The Bank has something called the ‘Crisis Response Window’ (CRW). This is a special fund which provides resources when a country is in crisis, from natural or man-made disasters. Our colleagues Juan Carlos Mendoza in Sydney and Jane Sanesbury in D.C. led the effort to develop a case and get support from our Board for an allocation of $10 million from the CRW. The Board was fully supportive of the project and so we got the go ahead to prepare the project. As we finalized the needs our Country Director Franz Drees-Gross secured a further $2 million to assist with water and sanitation which had emerged as a major issue.
To the Government—and my team—the overarching concern was how could we get people out of tents as soon as possible, ideally before the start of the next cyclone season in October. On one level it could be argued just build them all new houses, but this creates a real moral hazard as there are people in other parts of Tonga, some of whom could actually be worse off than those in Ha’apai (excluding the trauma from the cyclone!), who arguably could be more ‘worthy’ of a house than someone with access to capital or remittances from overseas.
Even though Tonga regularly has natural disasters—it apparently is the third most likely country to be affected in the world—the Government did not have a formal policy which would identify who would be eligible for benefits in event of a disaster, and what these would be. They hired an excellent consultant Priscilla Phelps who has experience from wide range of countries. In fact she co-authored the World Bank’s book on reconstruction after a disaster with my boss Abhas. She came in and helped prepare a policy for the Government to refine and then adopt so that these issues would be less problematic to decide how to address in the future.
The Bank has a goal of focusing on the bottom 40% of the population and so we used this as a starting point. We worked out that given the available funding, we would be able to fund 35 sq. m, two room cyclone houses for 200 of the most vulnerable families in Ha’apai. Vulnerability was to be defined in a flexible manner, but basically these were people who would be unable to help themselves to recover. The plan is to hire contractors who will come in and build the houses.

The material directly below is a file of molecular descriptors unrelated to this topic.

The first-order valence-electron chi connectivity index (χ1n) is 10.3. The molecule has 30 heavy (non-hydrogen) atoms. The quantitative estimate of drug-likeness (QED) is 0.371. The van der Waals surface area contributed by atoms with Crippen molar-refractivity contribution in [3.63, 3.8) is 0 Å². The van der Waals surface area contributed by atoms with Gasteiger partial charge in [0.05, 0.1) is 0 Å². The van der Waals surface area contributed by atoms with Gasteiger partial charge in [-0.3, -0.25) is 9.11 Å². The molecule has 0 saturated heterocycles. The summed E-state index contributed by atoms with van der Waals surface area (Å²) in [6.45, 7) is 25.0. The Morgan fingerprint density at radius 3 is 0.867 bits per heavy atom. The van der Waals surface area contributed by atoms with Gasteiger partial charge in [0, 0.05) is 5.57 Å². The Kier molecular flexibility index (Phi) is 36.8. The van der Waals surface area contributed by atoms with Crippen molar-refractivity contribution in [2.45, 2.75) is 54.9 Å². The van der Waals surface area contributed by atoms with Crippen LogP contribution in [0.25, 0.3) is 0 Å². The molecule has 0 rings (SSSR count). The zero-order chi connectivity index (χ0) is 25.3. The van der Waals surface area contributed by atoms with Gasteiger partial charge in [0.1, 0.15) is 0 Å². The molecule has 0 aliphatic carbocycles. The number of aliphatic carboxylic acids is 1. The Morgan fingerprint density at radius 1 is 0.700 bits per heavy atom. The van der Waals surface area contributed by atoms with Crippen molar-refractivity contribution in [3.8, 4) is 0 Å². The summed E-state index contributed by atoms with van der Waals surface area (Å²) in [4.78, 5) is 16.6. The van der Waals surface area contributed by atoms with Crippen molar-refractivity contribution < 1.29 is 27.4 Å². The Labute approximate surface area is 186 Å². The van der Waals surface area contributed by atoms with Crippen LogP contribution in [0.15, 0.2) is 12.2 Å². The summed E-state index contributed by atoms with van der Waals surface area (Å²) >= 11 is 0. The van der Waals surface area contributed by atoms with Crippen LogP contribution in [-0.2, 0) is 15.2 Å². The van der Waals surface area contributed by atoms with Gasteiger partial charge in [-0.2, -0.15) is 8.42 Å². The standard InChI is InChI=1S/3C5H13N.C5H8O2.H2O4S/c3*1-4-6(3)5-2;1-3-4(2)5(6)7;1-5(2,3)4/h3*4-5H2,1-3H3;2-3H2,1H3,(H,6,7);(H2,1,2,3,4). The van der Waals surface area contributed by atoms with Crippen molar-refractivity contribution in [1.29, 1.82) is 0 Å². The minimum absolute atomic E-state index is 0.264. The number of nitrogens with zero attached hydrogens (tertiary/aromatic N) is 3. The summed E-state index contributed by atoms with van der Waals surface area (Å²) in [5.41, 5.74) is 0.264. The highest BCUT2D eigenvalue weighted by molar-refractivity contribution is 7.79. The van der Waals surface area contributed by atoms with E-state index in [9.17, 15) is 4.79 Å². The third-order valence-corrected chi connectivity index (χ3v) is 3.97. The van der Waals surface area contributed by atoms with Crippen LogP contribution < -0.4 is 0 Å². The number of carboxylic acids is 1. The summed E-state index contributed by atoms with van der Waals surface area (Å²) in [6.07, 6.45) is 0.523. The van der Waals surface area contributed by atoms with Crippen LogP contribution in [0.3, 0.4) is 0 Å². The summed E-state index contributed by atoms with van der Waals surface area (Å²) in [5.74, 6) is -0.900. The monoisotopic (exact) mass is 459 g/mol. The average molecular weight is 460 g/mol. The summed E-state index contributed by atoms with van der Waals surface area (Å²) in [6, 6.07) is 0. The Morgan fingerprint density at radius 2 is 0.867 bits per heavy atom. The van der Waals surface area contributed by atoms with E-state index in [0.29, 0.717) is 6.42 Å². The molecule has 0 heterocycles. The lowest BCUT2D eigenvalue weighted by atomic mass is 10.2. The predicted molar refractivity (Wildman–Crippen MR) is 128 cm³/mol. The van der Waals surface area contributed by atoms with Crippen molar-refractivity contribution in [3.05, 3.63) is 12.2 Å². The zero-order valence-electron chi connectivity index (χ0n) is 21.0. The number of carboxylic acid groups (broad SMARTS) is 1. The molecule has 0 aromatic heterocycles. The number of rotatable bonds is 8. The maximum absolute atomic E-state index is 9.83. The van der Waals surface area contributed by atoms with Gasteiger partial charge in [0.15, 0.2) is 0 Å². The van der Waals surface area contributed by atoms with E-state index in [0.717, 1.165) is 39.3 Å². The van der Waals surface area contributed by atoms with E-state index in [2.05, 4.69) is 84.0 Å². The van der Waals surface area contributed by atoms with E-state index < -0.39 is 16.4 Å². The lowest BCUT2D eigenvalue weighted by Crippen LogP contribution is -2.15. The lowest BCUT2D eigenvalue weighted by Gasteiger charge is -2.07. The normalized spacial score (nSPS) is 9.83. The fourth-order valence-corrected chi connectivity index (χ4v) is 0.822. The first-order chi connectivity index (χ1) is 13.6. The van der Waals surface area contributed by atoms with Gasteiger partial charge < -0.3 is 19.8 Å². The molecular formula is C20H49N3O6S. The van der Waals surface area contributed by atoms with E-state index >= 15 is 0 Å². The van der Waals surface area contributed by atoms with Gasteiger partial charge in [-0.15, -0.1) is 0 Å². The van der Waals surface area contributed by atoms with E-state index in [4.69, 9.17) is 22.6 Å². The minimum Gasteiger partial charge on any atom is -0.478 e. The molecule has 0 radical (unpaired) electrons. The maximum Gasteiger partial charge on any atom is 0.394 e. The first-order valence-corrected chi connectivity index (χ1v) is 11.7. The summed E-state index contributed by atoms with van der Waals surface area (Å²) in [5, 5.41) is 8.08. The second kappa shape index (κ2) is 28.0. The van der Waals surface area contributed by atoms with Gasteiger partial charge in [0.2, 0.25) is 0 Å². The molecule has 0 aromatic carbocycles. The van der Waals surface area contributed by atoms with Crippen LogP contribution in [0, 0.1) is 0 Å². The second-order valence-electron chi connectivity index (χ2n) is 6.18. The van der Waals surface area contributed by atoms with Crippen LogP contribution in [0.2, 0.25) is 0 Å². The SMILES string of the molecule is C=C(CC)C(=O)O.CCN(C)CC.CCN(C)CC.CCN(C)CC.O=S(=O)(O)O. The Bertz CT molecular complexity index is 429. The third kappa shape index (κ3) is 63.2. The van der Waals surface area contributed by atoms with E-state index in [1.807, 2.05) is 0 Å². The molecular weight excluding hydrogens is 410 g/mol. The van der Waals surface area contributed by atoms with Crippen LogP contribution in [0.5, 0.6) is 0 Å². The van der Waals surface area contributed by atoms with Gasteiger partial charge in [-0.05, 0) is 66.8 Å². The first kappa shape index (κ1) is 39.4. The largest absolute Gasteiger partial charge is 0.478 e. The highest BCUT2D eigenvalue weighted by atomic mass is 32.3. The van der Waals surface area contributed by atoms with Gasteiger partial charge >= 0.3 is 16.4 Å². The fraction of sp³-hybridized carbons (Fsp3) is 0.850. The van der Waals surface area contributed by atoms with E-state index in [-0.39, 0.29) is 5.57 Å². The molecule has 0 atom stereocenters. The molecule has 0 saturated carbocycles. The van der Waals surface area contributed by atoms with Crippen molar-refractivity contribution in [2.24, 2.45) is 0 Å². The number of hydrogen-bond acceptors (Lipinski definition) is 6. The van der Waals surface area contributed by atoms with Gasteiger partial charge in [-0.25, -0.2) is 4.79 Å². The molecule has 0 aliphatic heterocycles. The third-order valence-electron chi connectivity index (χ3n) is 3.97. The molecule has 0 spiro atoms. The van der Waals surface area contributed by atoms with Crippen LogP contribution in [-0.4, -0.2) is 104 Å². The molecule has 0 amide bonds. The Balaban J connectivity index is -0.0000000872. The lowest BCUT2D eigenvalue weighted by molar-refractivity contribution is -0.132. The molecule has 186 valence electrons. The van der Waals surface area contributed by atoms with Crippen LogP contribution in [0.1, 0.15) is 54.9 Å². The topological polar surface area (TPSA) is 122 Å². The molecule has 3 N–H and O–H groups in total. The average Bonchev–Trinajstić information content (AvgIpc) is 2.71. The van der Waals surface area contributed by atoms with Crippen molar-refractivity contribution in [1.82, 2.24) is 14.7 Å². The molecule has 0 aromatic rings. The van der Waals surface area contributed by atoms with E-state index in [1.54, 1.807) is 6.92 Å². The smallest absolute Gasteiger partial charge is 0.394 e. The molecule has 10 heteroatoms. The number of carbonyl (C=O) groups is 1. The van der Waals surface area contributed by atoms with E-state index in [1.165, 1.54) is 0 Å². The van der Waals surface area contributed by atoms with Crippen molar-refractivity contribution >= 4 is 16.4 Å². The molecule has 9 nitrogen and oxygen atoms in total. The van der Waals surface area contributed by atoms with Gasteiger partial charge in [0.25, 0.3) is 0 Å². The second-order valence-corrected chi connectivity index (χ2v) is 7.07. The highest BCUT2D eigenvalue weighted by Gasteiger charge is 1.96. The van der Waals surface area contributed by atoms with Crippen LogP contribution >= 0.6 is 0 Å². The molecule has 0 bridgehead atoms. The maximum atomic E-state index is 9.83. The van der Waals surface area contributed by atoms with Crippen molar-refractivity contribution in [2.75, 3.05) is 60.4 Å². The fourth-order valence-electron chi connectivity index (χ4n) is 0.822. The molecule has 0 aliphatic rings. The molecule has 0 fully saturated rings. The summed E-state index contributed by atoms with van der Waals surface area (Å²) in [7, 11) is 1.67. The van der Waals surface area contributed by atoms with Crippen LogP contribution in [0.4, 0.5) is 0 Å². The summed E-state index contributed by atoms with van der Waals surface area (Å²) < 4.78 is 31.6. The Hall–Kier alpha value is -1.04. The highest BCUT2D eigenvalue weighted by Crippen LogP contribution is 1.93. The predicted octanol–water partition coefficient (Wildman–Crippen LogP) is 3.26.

This left an estimated 350 further families who had lost their homes. For these we were able to fund either a one-room house, or they could take the funds and use them for contractors and building materials so that they would undertake ‘supported self-recovery’. The Bank has learned from experience elsewhere that when those who have been affected by a natural disaster are closely involved in the recovery that there is a higher likelihood of success. Tonga also has the advantage of a large diaspora in the USA, NZ and Australia and many people will benefit from remittances and support from overseas, and within Tonga.
After provide housing for 550 families, we will fund a further some 400 families to repair their houses, again through building materials. Finally, for the very small number of people who came through relatively, or completely, unscathed, we will provide them with funds to make their homes climate resilient against future disasters. After 30 years we don’t think that the old cyclone houses will take another major storm. Besides, this will also eliminate the potential for envy with everyone else on the island receiving something.
Since the economy has been so heavily hit, we are proposing a small cash payment to each household for clearing the debris and sorting it for recycling, reuse or disposal.
Beyond the housing we are also doing repairs to village community facilities. The main market in Lifuka had its roof destroyed (see below) so that is a priority. Unfortunately there was asbestos but our asbestos team is on to that! There will also be major investments into water (e.g. tanks) and sanitation (e.g. composting toilets).
There was other infrastructure damage beyond the housing. We have some major coastal works to do. These will be funded by my ongoing transport project.
We are very fortunate to have Lawrie and his colleague from Tuvalu Uatea to help the project. Uatea has been appointed project manager and will relocate to Ha’apai to manage the project. It will be quite a challenge, but he and the team are up to it.
Getting the Project to the Bank’s Board
Normally the Bank takes 12-18 months to prepare a project. We did our post-disaster mission the first week of February. We had the CRW funds approved by early March, and the preparation was effectively completed by mid-April. I had been asked to give a presentation to junior staff on ‘How to Prepare a Project in Six Months and Live to Tell About It’. I think I will give it a sub-title ‘Rather than Six Weeks Which Will Kill You’. It was seriously tough. Give me the 4,418 km Tour Divide mountain bike race any time. A lot easier ….
The only way that such a project can be done is by having the right team and everyone pulling together. I’m fortunate to be surrounded by a team of the consummate professionals who really know their business.